National NOW Times >> August 1995 >> Article
The Origins of Affirmative Action
by Marquita Sykes
Affirmative action, the set of
public policies and initiatives designed to help eliminate past and present
discrimination based on race, color, religion, sex, or national origin,
is under attack.
Originally, civil rights programs were enacted to help African Americans
become full citizens of the United States. The Thirteenth
Amendment to the Constitution made slavery illegal; the Fourteenth
Amendment guarantees equal protection under the law; the Fifteenth
Amendment forbids racial discrimination in access to voting. The 1866
Civil Rights Act guarantees every citizen "the same right to make and enforce
contracts ... as is enjoyed by white citizens ... "
In 1896, the Supreme Court's decision in Plessy
v. Ferguson upheld a "separate, but equal" doctrine that proved
to be anything but equal for African Americans. The decision marked the
end of the post-Civil War reconstruction era as Jim Crow laws spread across
In 1941, President Franklin D. Roosevelt signed Executive Order 8802 which
outlawed segregationist hiring policies by defense-related industries which
held federal contracts. Roosevelt's signing of this order was a direct
result of efforts by Black trade union leader, A. Philip Randolph.
During 1953 President Harry S. Truman's Committee on Government Contract
Compliance urged the Bureau of Employment Security "to act positively and
affirmatively to implement the policy of nondiscrimination . . . ."
The 1954 Supreme Court decision in Brown
v. Board of Education overturned Plessy v. Ferguson.
The actual phrase "affirmative action" was first used in President John F. Kennedy's 1961 Executive Order 10925 which requires federal contractors to "take affirmative
action to ensure that applicants are employed, and that employees are treated
during employment, without regard to their race, creed, color, or national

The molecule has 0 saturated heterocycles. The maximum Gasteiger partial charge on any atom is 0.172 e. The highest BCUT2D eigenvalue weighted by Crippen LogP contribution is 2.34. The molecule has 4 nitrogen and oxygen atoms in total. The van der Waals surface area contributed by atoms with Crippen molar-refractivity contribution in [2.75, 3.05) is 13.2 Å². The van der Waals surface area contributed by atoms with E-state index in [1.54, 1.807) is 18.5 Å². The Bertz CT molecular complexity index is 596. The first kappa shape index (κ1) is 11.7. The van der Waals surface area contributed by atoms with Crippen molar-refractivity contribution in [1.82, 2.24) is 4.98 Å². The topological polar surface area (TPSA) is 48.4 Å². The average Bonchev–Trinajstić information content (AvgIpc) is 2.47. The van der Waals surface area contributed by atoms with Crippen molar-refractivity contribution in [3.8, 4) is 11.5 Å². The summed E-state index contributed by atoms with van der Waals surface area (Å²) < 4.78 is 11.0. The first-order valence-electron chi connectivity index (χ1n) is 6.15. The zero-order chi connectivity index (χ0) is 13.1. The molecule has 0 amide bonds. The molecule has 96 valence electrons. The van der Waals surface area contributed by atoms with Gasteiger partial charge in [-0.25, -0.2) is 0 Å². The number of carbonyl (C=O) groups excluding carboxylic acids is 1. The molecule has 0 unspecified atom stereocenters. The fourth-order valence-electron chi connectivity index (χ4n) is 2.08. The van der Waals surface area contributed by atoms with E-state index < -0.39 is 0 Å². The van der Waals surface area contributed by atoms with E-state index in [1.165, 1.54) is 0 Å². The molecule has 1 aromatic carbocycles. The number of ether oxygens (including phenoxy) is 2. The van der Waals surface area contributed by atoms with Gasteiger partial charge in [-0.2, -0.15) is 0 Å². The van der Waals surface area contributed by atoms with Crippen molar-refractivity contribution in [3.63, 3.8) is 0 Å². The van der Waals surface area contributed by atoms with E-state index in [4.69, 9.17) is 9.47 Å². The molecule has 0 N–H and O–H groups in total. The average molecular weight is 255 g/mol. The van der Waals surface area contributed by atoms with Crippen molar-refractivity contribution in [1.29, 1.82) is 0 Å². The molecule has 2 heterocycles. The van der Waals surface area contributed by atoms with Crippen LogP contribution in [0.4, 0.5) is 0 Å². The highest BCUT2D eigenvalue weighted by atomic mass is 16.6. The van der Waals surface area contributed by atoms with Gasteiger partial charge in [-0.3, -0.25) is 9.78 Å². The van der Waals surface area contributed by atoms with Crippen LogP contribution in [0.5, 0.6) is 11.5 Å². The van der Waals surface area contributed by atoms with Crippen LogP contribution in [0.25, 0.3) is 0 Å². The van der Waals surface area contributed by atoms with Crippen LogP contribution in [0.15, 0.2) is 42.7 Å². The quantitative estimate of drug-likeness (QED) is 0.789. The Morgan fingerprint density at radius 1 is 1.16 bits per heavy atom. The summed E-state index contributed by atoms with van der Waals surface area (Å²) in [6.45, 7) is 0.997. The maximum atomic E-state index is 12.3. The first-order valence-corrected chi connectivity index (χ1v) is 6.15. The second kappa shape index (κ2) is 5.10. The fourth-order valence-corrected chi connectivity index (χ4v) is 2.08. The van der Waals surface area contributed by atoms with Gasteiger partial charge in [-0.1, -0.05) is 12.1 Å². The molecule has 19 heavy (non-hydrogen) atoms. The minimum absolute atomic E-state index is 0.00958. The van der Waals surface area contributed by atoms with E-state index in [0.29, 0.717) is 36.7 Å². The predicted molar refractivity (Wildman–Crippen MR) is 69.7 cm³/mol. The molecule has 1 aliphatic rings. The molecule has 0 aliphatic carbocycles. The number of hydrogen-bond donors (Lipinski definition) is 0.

origin." The same language was later used in Lyndon
Johnson's 1965 Executive Order 11246.
- In 1967, Johnson expanded the Executive Order to include affirmative action
requirements to benefit women.
Other equal protection laws passed to make discrimination illegal were
the 1964 Civil
Rights Act, Title II and VII of which forbid racial discrimination
in "public accommodations" and race and sex discrimination in employment,
respectively; and the 1965
Voting Rights Act adopted after Congress found "that racial discrimination
in voting was an insidious and pervasive evil which had been perpetuated
in certain parts of the country through unremitting and ingenious defiance
of the Constitution."
Much of the opposition to affirmative action is framed on the grounds of
so-called "reverse discrimination and unwarranted preferences." In fact,
less than 2 percent of the 91,000 employment discrimination cases pending
before the Equal Employment Opportunities
are reverse discrimination cases. Under the law as written
in Executive Orders and interpreted by the courts, anyone benefiting from
affirmative action must have relevant and valid job or educational qualifications.
Support NOW with your purchase of print-to-order NOW products! Visit our store
Support NOW by shopping at Amazon.com!
Actions | Join - Donate | Chapters | Members | Issues | Privacy | RSS | Links | Home
© 1995-2012 National Organization for Women, All Rights Reserved. Permission granted for non-commercial use.